Heart-Healthy Food Habit

21 Jul 2020

Heart-healthy eating, along with regular exercise or physical activity, can lower your risk of heart disease and other CVD. Especially, food habit has a great impact on our heart's health. Heart-friendly eating habit can help prevent and manage high blood pressure, high cholesterol, or heart failure. If a person is worried about heart disease, one of the most important things he can do is to start eating a heart-healthy diet.

  • Eat more fruits and vegetables: Eat a variety of fruits and vegetables prepared with very little cooking oil and no extra salt. Always remember that green is good, add more coloured vegetables in your diet. Dark green, deep orange and yellow fruits and vegetable are rich in fibre, and they help you feel full even if you eat a small amount. If you incorporate more vegetables and fruits into your diet and reduce the meat quantity, you will notice a change in your physical and mental health.

  • Eat a variety of fibres or grain product daily: Include whole-grain foods such as cereals, oats, whole wheat bread and brown rice which contain lots of fibres and nutrients. All these help in reducing bad fat in the blood. A good rule of thumb you may follow is to 'avoid white' such as white rice, maida, white bread, cornbread, biscuits, pies and, buttered Popcorn in your diet.

  • No extra salt: Though sodium (table salt) is good, less is best for health. Extra salt is a big risk factor for high blood pressure which, in turn, increases the risk of heart disease. Therefore, it is better to choose and prepare foods with little or no salt.

  • Cut back on red meat and source of bad cholesterol (LDL): Avoid all kind of red meats (like beef, mutton, bacon, lamb), animal fat, prawn, egg-yolk etc. These fats and cholesterol-enriched indeed increase the blood cholesterol level, which is dangerous for the heart. Rather, chicken and fish can be preferred as a regular meal which meets the daily protein as well. Nevertheless, eating smoked and fried chicken can't be recommended.

  • Eat fishes regularly: Eat small fishes as well as sea-fishes as much as you can. Oily sea-fishes like hilsa, salmon, tuna, mackerel, sardines are rich in Omega-3 fatty acid, which is a very good friend for your heart.

  • Stay away from extra oil: It is better to use only 3-4 teaspoon of cooking oil per day, whatever the source, is recommended for healthy people. Choose foods with high amounts of healthy fats such as avocados, olives, nuts and seeds, and use healthy oils for cooking, for example, olive, canola, sunflower, peanut and soybean oil. These foods can help lower your cholesterol.

  • Say no to sugar: Sugar is the most vulnerable silent killer for a person. Studies show consumption of sugar is even more dangerous than animal fat. Sometimes fat is not absorbed fully from the intestine. In contrast, sugar after fully being absorbed, the extra portion is converted into fat and deposited in the different organ as well as vessels that lead to atherosclerosis and heart disease.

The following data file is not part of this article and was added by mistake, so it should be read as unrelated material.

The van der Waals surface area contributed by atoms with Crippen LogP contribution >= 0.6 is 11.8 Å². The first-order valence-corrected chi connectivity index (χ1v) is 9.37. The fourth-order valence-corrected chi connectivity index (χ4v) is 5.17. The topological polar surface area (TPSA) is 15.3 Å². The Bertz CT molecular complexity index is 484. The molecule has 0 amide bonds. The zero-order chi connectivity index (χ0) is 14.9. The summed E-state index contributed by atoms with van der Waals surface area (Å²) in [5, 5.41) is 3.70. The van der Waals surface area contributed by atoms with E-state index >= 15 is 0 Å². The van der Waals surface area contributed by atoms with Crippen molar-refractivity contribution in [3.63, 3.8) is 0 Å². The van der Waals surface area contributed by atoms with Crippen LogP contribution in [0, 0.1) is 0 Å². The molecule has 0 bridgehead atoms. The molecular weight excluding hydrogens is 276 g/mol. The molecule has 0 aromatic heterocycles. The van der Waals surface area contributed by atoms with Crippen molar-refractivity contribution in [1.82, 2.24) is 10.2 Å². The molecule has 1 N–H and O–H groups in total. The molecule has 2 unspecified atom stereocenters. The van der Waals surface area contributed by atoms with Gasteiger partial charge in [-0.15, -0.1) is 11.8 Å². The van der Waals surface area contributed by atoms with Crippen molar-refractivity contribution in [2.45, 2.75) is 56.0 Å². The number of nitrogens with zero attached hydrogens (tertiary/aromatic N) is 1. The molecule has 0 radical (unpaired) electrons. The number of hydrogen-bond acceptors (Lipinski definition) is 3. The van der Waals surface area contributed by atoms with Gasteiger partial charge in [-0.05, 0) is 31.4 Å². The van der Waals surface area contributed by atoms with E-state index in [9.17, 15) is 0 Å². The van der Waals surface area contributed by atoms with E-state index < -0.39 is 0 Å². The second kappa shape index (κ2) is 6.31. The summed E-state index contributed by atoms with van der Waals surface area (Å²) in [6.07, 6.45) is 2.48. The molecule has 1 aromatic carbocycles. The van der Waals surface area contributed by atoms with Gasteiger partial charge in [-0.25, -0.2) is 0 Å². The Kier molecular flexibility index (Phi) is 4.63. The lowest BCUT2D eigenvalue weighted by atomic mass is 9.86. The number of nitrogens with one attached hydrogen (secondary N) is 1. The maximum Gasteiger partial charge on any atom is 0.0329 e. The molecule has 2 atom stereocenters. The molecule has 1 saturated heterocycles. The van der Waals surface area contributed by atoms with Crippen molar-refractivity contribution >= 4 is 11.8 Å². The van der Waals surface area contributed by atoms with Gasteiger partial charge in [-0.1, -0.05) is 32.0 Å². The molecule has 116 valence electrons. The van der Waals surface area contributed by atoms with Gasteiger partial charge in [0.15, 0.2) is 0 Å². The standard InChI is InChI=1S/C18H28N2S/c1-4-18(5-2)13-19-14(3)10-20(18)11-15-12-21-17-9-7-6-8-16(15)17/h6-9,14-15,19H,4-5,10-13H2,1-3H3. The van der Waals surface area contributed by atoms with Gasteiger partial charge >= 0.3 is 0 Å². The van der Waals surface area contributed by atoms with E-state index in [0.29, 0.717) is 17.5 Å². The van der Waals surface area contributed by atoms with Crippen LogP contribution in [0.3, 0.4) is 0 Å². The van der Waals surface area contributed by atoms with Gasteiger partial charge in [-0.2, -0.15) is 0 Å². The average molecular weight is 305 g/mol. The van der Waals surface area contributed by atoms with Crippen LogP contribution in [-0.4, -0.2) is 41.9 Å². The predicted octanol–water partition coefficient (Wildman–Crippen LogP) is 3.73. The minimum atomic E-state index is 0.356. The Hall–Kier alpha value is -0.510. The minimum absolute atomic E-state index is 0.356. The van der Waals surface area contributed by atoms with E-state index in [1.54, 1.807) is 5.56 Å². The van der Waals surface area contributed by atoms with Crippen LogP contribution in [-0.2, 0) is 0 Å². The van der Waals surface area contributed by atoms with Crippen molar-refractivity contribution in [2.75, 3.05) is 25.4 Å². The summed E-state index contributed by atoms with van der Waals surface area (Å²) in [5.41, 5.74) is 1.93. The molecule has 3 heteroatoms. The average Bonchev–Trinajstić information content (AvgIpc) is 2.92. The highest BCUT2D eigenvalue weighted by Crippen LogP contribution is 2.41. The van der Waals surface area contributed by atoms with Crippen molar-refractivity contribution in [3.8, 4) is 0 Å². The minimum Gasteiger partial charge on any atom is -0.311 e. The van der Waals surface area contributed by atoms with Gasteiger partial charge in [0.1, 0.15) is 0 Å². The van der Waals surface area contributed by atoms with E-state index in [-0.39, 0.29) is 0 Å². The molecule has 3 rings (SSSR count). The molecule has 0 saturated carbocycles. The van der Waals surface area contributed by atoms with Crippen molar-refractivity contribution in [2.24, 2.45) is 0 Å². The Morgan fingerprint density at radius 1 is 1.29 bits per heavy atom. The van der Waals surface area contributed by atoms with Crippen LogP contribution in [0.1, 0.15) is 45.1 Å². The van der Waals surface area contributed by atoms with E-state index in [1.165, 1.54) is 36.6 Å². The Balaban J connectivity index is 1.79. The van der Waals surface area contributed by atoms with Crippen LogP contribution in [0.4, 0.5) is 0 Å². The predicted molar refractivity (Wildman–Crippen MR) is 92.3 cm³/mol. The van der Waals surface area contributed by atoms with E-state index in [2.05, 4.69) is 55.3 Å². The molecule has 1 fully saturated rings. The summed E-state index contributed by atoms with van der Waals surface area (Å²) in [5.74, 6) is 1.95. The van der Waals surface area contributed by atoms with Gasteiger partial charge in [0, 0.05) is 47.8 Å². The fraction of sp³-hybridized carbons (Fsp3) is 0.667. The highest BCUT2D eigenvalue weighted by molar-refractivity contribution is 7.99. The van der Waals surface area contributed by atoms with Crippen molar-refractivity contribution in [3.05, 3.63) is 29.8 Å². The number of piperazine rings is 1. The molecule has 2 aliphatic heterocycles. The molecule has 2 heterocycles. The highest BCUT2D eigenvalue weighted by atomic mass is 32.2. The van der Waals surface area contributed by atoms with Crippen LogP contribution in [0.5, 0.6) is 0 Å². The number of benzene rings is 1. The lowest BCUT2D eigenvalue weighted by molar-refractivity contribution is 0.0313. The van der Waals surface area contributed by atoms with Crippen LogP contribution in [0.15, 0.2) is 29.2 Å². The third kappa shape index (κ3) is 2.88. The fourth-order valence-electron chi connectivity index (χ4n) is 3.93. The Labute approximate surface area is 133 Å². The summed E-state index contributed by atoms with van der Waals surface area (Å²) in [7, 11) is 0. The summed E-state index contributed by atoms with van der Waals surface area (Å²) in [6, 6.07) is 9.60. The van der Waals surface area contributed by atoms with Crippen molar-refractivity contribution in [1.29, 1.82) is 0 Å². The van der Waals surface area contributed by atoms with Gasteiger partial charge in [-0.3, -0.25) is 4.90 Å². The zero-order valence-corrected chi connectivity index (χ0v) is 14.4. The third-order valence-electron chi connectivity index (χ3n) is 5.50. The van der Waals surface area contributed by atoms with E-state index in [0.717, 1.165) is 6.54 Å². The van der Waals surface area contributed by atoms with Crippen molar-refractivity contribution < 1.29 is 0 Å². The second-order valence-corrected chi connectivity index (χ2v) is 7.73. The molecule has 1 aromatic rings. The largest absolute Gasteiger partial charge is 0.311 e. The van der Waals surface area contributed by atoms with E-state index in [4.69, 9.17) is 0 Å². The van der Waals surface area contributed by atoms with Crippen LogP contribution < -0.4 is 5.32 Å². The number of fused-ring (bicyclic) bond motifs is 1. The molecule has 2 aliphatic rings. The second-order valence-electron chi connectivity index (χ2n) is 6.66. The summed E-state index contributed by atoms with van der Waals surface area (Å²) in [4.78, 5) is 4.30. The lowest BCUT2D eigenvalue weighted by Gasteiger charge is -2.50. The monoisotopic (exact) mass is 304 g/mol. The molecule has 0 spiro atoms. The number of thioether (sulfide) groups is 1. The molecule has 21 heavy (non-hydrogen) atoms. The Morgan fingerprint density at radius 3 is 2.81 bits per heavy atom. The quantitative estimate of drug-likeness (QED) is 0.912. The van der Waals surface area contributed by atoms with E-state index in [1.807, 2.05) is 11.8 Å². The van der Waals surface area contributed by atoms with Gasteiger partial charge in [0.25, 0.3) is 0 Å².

• Don't forget to hydrate yourself: For a well and adult patient, the target should be set up to drink 6-8 glasses of water per day to maintain body hydration. If you find plain water boring, it is a good way to flavour water by adding lemon or mint. This combination is zero in calories,  tasty as well as refreshing. However, the key to good heart health is drinking water. Optimum hydration allows your body to function properly and flush the toxins as well. It also helps with circulation, keeps your blood sugar levels in check, and reduces the risk of diabetes as well.

During the first few days, it may seem like there is a lot to adapt. There is nothing to be worried about, start with some small steps. Over time, making some small changes can add up to a big difference of your heart and health.


  •  Institute for Health Metrics and Evaluation 2018, Global Burden of Disease Study 2017 (GBD 2017)        Results, Global Burden of Disease Collaborative Network, Seattle, Available from http://ghdx.healthdata.org/gbdresults-tool  Collins CE, Burrows TL, Rollo ME.

  •  Dietary Patterns and Cardiovascular Disease Outcomes: an Evidence Check rapid review brokered by the Sax Institute for the National Heart Foundation of Australia, 2017  Ndanuko et al (2019)

  • Animal sourced proteins (meat and poultry) and Cardiovascular Health: an evidence check brokered by the Sax Institute for the National Heart Foundation of Australia. 2019.  Santos JA, Webster J, Land MA, Flood V, Chalmers J, Woodward M, Neal B, Petersen KS.

  • Dietary salt intake in the Australian population. Public Health Nutrition. 2017 May:1-8.  Australian Institute of Health and Welfare 2018.

  • Nutrition across the life stages. Cat. no. PHE 227. Canberra: AIHW

  • https://www.narayanahealth.org/blog/heart-healthy-diet-heres-what-the-cardiologists-prescribe/   

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